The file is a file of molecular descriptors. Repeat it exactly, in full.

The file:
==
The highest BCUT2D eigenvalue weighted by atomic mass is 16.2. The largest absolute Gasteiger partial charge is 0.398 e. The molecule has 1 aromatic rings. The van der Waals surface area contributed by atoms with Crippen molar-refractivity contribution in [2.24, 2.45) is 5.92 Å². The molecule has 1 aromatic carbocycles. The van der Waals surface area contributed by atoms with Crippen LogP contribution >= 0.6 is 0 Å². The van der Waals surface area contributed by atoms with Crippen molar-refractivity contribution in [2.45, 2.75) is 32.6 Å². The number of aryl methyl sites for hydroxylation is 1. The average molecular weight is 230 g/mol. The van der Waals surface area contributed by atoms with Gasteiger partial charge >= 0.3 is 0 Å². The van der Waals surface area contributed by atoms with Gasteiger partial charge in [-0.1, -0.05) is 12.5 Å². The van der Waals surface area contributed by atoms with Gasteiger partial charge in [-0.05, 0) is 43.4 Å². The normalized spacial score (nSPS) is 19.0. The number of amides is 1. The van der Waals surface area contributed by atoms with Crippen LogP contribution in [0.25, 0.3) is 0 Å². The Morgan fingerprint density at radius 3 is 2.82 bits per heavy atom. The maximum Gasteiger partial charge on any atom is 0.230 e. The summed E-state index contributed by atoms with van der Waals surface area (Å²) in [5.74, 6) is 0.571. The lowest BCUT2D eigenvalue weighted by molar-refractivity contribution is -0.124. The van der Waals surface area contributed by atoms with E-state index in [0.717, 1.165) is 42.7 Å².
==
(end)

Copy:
The highest BCUT2D eigenvalue weighted by atomic mass is 16.2. The largest absolute Gasteiger partial charge is 0.398 e. The molecule has 1 aromatic rings. The van der Waals surface area contributed by atoms with Crippen molar-refractivity contribution in [2.24, 2.45) is 5.92 Å². The molecule has 1 aromatic carbocycles. The van der Waals surface area contributed by atoms with Crippen LogP contribution >= 0.6 is 0 Å². The van der Waals surface area contributed by atoms with Crippen molar-refractivity contribution in [2.45, 2.75) is 32.6 Å². The number of aryl methyl sites for hydroxylation is 1. The average molecular weight is 230 g/mol. The van der Waals surface area contributed by atoms with Gasteiger partial charge >= 0.3 is 0 Å². The van der Waals surface area contributed by atoms with Gasteiger partial charge in [-0.1, -0.05) is 12.5 Å². The van der Waals surface area contributed by atoms with Gasteiger partial charge in [-0.05, 0) is 43.4 Å². The normalized spacial score (nSPS) is 19.0. The number of amides is 1. The van der Waals surface area contributed by atoms with Crippen LogP contribution in [0.25, 0.3) is 0 Å². The Morgan fingerprint density at radius 3 is 2.82 bits per heavy atom. The maximum Gasteiger partial charge on any atom is 0.230 e. The summed E-state index contributed by atoms with van der Waals surface area (Å²) in [5.74, 6) is 0.571. The lowest BCUT2D eigenvalue weighted by molar-refractivity contribution is -0.124. The van der Waals surface area contributed by atoms with E-state index in [0.717, 1.165) is 42.7 Å².